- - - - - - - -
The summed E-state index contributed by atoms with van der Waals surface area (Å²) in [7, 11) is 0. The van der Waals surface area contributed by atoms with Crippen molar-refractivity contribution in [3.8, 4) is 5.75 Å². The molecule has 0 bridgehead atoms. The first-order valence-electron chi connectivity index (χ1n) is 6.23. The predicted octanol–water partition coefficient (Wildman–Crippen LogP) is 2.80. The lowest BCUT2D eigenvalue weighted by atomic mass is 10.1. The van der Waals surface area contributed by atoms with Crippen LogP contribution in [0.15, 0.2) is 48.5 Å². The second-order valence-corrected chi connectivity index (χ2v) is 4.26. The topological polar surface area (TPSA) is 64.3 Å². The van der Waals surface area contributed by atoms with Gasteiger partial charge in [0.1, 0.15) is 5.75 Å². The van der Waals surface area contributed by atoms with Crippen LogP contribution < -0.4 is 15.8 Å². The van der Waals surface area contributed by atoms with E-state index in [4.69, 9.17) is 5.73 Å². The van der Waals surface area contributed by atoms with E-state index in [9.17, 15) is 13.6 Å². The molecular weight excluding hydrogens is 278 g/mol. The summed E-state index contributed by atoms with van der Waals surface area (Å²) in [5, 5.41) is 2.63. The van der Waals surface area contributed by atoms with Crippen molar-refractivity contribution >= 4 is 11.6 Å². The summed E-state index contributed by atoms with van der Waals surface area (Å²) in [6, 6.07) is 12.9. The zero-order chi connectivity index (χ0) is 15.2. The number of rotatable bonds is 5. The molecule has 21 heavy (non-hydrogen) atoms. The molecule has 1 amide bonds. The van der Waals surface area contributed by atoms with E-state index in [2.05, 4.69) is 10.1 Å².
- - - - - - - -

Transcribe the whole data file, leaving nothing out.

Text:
The summed E-state index contributed by atoms with van der Waals surface area (Å²) in [7, 11) is 0. The van der Waals surface area contributed by atoms with Crippen molar-refractivity contribution in [3.8, 4) is 5.75 Å². The molecule has 0 bridgehead atoms. The first-order valence-electron chi connectivity index (χ1n) is 6.23. The predicted octanol–water partition coefficient (Wildman–Crippen LogP) is 2.80. The lowest BCUT2D eigenvalue weighted by atomic mass is 10.1. The van der Waals surface area contributed by atoms with Crippen LogP contribution in [0.15, 0.2) is 48.5 Å². The second-order valence-corrected chi connectivity index (χ2v) is 4.26. The topological polar surface area (TPSA) is 64.3 Å². The van der Waals surface area contributed by atoms with Gasteiger partial charge in [0.1, 0.15) is 5.75 Å². The van der Waals surface area contributed by atoms with Crippen LogP contribution < -0.4 is 15.8 Å². The van der Waals surface area contributed by atoms with E-state index in [4.69, 9.17) is 5.73 Å². The van der Waals surface area contributed by atoms with E-state index in [9.17, 15) is 13.6 Å². The molecular weight excluding hydrogens is 278 g/mol. The summed E-state index contributed by atoms with van der Waals surface area (Å²) in [5, 5.41) is 2.63. The van der Waals surface area contributed by atoms with Crippen molar-refractivity contribution >= 4 is 11.6 Å². The summed E-state index contributed by atoms with van der Waals surface area (Å²) in [6, 6.07) is 12.9. The zero-order chi connectivity index (χ0) is 15.2. The number of rotatable bonds is 5. The molecule has 21 heavy (non-hydrogen) atoms. The molecule has 1 amide bonds. The van der Waals surface area contributed by atoms with E-state index in [2.05, 4.69) is 10.1 Å².